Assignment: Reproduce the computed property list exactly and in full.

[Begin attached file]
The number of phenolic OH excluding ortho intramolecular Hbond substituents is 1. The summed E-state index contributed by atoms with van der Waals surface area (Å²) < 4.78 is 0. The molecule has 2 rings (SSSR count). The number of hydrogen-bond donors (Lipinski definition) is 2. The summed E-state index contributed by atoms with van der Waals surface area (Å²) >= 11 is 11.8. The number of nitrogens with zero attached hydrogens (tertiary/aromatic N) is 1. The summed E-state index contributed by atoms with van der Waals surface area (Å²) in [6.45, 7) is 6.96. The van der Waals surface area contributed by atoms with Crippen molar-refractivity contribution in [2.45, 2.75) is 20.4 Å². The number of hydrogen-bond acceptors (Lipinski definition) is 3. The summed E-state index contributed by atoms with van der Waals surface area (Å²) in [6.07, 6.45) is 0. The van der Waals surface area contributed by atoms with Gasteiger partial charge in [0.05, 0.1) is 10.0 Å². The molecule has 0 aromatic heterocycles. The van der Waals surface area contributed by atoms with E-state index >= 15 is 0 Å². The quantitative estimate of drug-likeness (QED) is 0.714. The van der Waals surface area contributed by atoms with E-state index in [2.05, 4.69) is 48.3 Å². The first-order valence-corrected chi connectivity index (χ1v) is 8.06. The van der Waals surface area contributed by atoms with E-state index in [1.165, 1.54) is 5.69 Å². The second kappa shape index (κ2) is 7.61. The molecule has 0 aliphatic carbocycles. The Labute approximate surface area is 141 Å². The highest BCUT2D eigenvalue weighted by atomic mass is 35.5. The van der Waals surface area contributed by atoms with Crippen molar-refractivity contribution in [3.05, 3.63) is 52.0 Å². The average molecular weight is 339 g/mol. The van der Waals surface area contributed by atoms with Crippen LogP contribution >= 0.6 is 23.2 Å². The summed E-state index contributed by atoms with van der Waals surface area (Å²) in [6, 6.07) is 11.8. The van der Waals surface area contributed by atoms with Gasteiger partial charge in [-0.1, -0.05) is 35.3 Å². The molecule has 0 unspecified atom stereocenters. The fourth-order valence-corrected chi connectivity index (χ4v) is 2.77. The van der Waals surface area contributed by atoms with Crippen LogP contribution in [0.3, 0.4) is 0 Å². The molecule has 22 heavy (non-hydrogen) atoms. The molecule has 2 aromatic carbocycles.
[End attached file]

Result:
The number of phenolic OH excluding ortho intramolecular Hbond substituents is 1. The summed E-state index contributed by atoms with van der Waals surface area (Å²) < 4.78 is 0. The molecule has 2 rings (SSSR count). The number of hydrogen-bond donors (Lipinski definition) is 2. The summed E-state index contributed by atoms with van der Waals surface area (Å²) >= 11 is 11.8. The number of nitrogens with zero attached hydrogens (tertiary/aromatic N) is 1. The summed E-state index contributed by atoms with van der Waals surface area (Å²) in [6.45, 7) is 6.96. The van der Waals surface area contributed by atoms with Crippen molar-refractivity contribution in [2.45, 2.75) is 20.4 Å². The number of hydrogen-bond acceptors (Lipinski definition) is 3. The summed E-state index contributed by atoms with van der Waals surface area (Å²) in [6.07, 6.45) is 0. The van der Waals surface area contributed by atoms with Gasteiger partial charge in [0.05, 0.1) is 10.0 Å². The molecule has 0 aromatic heterocycles. The van der Waals surface area contributed by atoms with E-state index >= 15 is 0 Å². The quantitative estimate of drug-likeness (QED) is 0.714. The van der Waals surface area contributed by atoms with E-state index in [2.05, 4.69) is 48.3 Å². The first-order valence-corrected chi connectivity index (χ1v) is 8.06. The van der Waals surface area contributed by atoms with E-state index in [1.165, 1.54) is 5.69 Å². The second kappa shape index (κ2) is 7.61. The molecule has 0 aliphatic carbocycles. The Labute approximate surface area is 141 Å². The highest BCUT2D eigenvalue weighted by atomic mass is 35.5. The van der Waals surface area contributed by atoms with Crippen molar-refractivity contribution in [3.05, 3.63) is 52.0 Å². The average molecular weight is 339 g/mol. The van der Waals surface area contributed by atoms with Crippen LogP contribution >= 0.6 is 23.2 Å². The summed E-state index contributed by atoms with van der Waals surface area (Å²) in [6, 6.07) is 11.8. The van der Waals surface area contributed by atoms with Gasteiger partial charge in [-0.1, -0.05) is 35.3 Å². The molecule has 0 unspecified atom stereocenters. The fourth-order valence-corrected chi connectivity index (χ4v) is 2.77. The van der Waals surface area contributed by atoms with Crippen LogP contribution in [0.3, 0.4) is 0 Å². The molecule has 22 heavy (non-hydrogen) atoms. The molecule has 2 aromatic carbocycles.